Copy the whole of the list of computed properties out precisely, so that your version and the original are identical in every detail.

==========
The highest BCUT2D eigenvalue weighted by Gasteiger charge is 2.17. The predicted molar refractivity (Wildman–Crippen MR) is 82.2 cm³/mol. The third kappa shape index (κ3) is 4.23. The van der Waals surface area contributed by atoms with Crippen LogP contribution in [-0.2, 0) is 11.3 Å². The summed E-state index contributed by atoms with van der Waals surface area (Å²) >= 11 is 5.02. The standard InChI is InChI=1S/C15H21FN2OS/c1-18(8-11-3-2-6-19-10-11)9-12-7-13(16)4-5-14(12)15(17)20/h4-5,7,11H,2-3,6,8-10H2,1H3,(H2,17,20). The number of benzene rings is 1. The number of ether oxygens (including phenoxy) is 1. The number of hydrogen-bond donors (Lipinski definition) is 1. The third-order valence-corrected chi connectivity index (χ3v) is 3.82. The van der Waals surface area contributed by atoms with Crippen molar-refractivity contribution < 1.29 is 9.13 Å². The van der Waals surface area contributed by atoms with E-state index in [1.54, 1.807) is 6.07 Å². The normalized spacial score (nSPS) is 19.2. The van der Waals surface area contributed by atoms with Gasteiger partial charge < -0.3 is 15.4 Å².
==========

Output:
The highest BCUT2D eigenvalue weighted by Gasteiger charge is 2.17. The predicted molar refractivity (Wildman–Crippen MR) is 82.2 cm³/mol. The third kappa shape index (κ3) is 4.23. The van der Waals surface area contributed by atoms with Crippen LogP contribution in [-0.2, 0) is 11.3 Å². The summed E-state index contributed by atoms with van der Waals surface area (Å²) >= 11 is 5.02. The standard InChI is InChI=1S/C15H21FN2OS/c1-18(8-11-3-2-6-19-10-11)9-12-7-13(16)4-5-14(12)15(17)20/h4-5,7,11H,2-3,6,8-10H2,1H3,(H2,17,20). The number of benzene rings is 1. The number of ether oxygens (including phenoxy) is 1. The number of hydrogen-bond donors (Lipinski definition) is 1. The third-order valence-corrected chi connectivity index (χ3v) is 3.82. The van der Waals surface area contributed by atoms with Crippen molar-refractivity contribution < 1.29 is 9.13 Å². The van der Waals surface area contributed by atoms with E-state index in [1.54, 1.807) is 6.07 Å². The normalized spacial score (nSPS) is 19.2. The van der Waals surface area contributed by atoms with Gasteiger partial charge < -0.3 is 15.4 Å².